For one of my sites, I need to check if several class attributes are defined and not empty. So far, I've happily used
if self.attr:, which in my mind is the shorthand for
if self.attr is not None and self.attr is not '':, or whatever the undefined value of the attribute is.
This works fine, but yields to surprising behavior when checking multiple string attributes.
'' and '' is not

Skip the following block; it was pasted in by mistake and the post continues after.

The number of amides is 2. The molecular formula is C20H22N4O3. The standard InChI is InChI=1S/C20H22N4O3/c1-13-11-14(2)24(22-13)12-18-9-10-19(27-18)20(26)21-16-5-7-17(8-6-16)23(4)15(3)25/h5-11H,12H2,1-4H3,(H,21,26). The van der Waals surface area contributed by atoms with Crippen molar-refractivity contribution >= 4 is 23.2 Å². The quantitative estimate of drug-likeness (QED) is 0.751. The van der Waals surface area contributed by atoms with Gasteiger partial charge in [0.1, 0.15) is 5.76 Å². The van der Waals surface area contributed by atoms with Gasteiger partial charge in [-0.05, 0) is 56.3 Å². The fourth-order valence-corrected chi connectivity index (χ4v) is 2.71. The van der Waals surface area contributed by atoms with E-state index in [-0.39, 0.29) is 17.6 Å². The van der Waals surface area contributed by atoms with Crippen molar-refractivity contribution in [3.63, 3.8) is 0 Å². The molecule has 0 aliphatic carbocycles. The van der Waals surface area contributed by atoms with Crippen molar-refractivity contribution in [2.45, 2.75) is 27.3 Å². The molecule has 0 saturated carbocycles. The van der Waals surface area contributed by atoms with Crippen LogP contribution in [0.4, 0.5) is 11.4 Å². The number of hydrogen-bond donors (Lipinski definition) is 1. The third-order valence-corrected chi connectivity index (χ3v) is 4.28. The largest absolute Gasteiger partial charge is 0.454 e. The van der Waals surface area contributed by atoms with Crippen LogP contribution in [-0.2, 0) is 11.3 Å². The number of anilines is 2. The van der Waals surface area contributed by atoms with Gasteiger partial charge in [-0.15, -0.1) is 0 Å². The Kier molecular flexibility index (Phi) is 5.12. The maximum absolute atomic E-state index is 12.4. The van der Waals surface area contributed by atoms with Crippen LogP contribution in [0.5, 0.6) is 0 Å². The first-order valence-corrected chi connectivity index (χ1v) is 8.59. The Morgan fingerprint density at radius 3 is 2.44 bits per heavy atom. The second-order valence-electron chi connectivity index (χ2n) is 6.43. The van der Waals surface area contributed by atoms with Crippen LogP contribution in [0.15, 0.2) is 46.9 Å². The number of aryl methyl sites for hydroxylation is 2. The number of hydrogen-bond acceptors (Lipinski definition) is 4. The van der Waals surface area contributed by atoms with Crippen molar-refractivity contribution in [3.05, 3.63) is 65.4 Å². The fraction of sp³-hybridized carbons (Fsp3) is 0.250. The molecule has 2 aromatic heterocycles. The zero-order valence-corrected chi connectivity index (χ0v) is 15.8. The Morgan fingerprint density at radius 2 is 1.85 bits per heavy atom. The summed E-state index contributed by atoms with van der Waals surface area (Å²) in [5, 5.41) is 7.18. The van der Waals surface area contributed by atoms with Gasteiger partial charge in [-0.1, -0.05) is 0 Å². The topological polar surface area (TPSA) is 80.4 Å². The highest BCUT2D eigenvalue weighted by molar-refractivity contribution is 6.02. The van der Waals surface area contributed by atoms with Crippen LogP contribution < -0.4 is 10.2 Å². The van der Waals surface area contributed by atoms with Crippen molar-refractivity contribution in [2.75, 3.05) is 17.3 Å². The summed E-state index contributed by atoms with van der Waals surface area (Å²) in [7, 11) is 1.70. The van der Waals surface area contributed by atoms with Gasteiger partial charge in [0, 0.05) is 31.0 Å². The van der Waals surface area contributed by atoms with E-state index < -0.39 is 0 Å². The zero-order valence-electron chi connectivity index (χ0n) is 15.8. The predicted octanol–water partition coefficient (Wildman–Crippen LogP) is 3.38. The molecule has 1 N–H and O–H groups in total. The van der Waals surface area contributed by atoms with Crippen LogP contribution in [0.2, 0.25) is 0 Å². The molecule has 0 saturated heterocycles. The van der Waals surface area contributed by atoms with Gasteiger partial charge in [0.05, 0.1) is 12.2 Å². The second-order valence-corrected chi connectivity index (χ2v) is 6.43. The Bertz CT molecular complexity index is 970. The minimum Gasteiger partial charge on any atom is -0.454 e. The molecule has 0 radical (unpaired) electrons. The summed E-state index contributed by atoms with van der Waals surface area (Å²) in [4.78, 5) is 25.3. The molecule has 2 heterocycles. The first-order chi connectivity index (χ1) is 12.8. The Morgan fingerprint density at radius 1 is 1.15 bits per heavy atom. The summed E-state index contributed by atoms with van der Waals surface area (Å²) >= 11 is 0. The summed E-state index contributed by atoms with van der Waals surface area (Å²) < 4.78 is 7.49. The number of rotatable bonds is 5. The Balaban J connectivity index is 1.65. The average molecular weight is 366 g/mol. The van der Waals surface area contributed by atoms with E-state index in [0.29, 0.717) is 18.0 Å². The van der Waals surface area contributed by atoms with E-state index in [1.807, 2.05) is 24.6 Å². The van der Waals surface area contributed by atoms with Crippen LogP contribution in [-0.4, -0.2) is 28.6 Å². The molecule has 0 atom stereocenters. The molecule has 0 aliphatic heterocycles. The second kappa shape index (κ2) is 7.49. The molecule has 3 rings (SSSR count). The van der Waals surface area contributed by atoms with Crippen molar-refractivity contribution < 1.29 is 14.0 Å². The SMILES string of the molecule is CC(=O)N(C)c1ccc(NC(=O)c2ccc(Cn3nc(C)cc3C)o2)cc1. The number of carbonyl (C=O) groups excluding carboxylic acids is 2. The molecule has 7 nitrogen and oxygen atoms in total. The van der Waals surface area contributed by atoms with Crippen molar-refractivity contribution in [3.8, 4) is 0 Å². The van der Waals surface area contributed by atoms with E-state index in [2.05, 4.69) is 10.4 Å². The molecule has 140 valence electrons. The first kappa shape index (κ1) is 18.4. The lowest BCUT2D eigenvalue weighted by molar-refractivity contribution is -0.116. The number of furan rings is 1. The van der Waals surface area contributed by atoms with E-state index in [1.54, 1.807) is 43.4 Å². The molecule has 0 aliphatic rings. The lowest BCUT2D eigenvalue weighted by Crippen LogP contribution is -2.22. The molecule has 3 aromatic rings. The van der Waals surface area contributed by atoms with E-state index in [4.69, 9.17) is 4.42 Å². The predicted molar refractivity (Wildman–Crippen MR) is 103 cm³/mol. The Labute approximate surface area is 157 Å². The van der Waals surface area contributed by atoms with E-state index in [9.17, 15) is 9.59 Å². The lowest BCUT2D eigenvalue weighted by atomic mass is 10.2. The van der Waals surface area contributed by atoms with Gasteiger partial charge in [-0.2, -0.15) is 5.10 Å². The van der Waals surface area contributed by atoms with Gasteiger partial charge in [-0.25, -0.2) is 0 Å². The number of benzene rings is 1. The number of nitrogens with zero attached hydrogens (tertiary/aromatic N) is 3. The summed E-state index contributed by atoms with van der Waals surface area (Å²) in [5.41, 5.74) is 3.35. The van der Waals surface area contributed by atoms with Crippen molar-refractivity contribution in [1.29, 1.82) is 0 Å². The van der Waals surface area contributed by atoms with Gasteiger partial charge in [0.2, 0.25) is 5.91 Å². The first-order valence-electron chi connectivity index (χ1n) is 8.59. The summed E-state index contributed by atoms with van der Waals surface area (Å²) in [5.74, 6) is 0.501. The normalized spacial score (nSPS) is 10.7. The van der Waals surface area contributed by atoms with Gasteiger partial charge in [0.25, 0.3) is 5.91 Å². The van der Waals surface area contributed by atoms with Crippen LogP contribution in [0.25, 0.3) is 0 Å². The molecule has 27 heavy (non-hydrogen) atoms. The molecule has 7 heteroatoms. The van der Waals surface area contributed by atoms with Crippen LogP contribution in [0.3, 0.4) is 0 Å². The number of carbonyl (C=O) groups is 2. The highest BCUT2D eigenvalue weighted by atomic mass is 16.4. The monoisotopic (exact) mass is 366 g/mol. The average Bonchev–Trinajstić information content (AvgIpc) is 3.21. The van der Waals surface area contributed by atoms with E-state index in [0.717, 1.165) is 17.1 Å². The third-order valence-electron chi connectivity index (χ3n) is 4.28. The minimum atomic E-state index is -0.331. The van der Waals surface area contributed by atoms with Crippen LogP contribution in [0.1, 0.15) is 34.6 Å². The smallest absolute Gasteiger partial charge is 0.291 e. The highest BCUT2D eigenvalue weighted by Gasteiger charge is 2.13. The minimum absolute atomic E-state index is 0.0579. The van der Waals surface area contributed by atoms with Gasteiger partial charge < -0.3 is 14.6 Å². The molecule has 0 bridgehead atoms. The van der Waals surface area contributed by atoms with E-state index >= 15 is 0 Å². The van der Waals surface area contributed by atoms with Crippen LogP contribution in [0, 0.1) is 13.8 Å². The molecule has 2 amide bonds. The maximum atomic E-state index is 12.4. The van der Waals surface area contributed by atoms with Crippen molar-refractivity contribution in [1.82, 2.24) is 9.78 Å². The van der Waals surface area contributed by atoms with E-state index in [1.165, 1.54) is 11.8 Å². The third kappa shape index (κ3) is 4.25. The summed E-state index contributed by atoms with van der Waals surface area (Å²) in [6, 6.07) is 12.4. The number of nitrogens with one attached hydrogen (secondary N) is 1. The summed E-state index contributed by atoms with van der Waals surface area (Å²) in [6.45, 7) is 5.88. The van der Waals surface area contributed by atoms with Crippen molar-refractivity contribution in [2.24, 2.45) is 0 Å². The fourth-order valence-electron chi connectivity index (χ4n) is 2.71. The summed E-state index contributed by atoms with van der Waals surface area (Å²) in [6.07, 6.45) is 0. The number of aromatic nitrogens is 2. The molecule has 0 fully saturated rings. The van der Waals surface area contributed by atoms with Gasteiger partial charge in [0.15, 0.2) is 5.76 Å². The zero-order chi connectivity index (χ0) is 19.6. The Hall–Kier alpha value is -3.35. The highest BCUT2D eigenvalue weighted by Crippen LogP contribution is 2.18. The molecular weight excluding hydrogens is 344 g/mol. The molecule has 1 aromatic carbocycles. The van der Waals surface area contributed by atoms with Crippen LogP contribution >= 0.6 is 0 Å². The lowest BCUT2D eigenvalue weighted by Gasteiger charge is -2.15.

False (as I expected), but
This begs the question: are there other types for which the
and operator does not force a typecast to
I can't come up with an example where this difference in behavior would cause an actual different outcome for the
if-clause (after all,
'' still evaluates to
False), but am left with the gut feeling that there's edge cases that could be a trap.
Lastly, I'd be keen to know if anybody knows why it was implemented that way? I thought the Zen of Python encourages one way and one way only, and the
+ operator already seems to bethe intuitive way for string concatenation.